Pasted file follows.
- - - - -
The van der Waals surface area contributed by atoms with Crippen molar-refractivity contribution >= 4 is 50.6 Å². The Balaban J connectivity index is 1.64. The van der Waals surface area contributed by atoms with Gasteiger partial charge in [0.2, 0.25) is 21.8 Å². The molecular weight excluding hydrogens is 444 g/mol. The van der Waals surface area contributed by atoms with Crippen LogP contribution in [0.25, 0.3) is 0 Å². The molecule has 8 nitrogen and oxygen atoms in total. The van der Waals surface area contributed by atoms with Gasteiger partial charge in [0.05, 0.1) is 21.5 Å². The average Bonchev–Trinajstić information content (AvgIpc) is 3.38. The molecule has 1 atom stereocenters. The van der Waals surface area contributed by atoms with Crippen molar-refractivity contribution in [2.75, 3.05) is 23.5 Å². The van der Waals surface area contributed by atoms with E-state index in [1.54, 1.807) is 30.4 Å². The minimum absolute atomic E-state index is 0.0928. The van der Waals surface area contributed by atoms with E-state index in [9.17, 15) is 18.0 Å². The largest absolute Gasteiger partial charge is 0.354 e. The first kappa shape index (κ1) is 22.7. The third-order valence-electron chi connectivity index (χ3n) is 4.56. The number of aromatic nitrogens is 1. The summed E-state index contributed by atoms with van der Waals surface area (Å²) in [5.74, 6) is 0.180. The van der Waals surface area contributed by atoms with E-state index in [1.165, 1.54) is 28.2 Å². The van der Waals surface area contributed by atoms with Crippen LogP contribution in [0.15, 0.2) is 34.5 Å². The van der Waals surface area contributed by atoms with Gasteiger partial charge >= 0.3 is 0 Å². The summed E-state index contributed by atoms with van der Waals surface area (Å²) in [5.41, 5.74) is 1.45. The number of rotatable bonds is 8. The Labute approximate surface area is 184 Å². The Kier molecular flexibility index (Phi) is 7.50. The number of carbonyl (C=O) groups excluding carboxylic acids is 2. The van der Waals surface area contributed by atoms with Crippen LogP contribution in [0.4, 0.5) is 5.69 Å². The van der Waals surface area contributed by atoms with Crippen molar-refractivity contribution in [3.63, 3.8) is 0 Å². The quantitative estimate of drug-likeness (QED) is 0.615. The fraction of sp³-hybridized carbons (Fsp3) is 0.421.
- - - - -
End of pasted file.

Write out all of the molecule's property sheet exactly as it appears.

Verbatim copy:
The van der Waals surface area contributed by atoms with Crippen molar-refractivity contribution >= 4 is 50.6 Å². The Balaban J connectivity index is 1.64. The van der Waals surface area contributed by atoms with Gasteiger partial charge in [0.2, 0.25) is 21.8 Å². The molecular weight excluding hydrogens is 444 g/mol. The van der Waals surface area contributed by atoms with Crippen LogP contribution in [0.25, 0.3) is 0 Å². The molecule has 8 nitrogen and oxygen atoms in total. The van der Waals surface area contributed by atoms with Gasteiger partial charge in [0.05, 0.1) is 21.5 Å². The average Bonchev–Trinajstić information content (AvgIpc) is 3.38. The molecule has 1 atom stereocenters. The van der Waals surface area contributed by atoms with Crippen molar-refractivity contribution in [2.75, 3.05) is 23.5 Å². The van der Waals surface area contributed by atoms with E-state index in [1.54, 1.807) is 30.4 Å². The minimum absolute atomic E-state index is 0.0928. The van der Waals surface area contributed by atoms with E-state index in [9.17, 15) is 18.0 Å². The largest absolute Gasteiger partial charge is 0.354 e. The first kappa shape index (κ1) is 22.7. The third-order valence-electron chi connectivity index (χ3n) is 4.56. The number of aromatic nitrogens is 1. The summed E-state index contributed by atoms with van der Waals surface area (Å²) in [5.74, 6) is 0.180. The van der Waals surface area contributed by atoms with E-state index in [1.165, 1.54) is 28.2 Å². The van der Waals surface area contributed by atoms with Crippen LogP contribution in [0.15, 0.2) is 34.5 Å². The van der Waals surface area contributed by atoms with Gasteiger partial charge >= 0.3 is 0 Å². The summed E-state index contributed by atoms with van der Waals surface area (Å²) in [5.41, 5.74) is 1.45. The number of rotatable bonds is 8. The Labute approximate surface area is 184 Å². The Kier molecular flexibility index (Phi) is 7.50. The number of carbonyl (C=O) groups excluding carboxylic acids is 2. The van der Waals surface area contributed by atoms with Crippen LogP contribution in [0.4, 0.5) is 5.69 Å². The van der Waals surface area contributed by atoms with Crippen molar-refractivity contribution in [3.63, 3.8) is 0 Å². The quantitative estimate of drug-likeness (QED) is 0.615. The fraction of sp³-hybridized carbons (Fsp3) is 0.421.